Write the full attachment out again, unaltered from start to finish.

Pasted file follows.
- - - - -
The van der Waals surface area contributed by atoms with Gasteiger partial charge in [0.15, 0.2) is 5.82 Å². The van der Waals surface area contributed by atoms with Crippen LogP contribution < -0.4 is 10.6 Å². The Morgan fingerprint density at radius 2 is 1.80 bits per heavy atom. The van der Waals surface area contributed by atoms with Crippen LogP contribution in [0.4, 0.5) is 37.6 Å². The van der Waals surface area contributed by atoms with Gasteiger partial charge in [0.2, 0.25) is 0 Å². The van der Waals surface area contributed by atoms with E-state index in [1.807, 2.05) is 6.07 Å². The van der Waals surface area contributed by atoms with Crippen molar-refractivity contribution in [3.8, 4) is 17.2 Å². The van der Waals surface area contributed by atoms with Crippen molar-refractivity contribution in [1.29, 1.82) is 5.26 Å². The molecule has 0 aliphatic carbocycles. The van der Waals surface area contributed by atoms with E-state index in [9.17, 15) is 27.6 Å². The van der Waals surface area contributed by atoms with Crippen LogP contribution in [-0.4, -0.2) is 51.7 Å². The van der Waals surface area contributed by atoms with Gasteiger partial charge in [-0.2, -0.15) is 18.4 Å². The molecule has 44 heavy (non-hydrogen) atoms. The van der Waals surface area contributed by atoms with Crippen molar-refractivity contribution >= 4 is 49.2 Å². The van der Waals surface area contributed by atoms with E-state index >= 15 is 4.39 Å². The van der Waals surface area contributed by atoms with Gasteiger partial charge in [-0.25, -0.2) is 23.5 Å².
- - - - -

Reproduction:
The van der Waals surface area contributed by atoms with Gasteiger partial charge in [0.15, 0.2) is 5.82 Å². The van der Waals surface area contributed by atoms with Crippen LogP contribution < -0.4 is 10.6 Å². The Morgan fingerprint density at radius 2 is 1.80 bits per heavy atom. The van der Waals surface area contributed by atoms with Crippen LogP contribution in [0.4, 0.5) is 37.6 Å². The van der Waals surface area contributed by atoms with Gasteiger partial charge in [0.2, 0.25) is 0 Å². The van der Waals surface area contributed by atoms with E-state index in [1.807, 2.05) is 6.07 Å². The van der Waals surface area contributed by atoms with Crippen molar-refractivity contribution in [3.8, 4) is 17.2 Å². The van der Waals surface area contributed by atoms with Crippen molar-refractivity contribution in [1.29, 1.82) is 5.26 Å². The molecule has 0 aliphatic carbocycles. The van der Waals surface area contributed by atoms with E-state index in [9.17, 15) is 27.6 Å². The van der Waals surface area contributed by atoms with Crippen LogP contribution in [-0.4, -0.2) is 51.7 Å². The van der Waals surface area contributed by atoms with Gasteiger partial charge in [-0.2, -0.15) is 18.4 Å². The molecule has 44 heavy (non-hydrogen) atoms. The van der Waals surface area contributed by atoms with Crippen molar-refractivity contribution >= 4 is 49.2 Å². The van der Waals surface area contributed by atoms with E-state index >= 15 is 4.39 Å². The van der Waals surface area contributed by atoms with Gasteiger partial charge in [-0.25, -0.2) is 23.5 Å².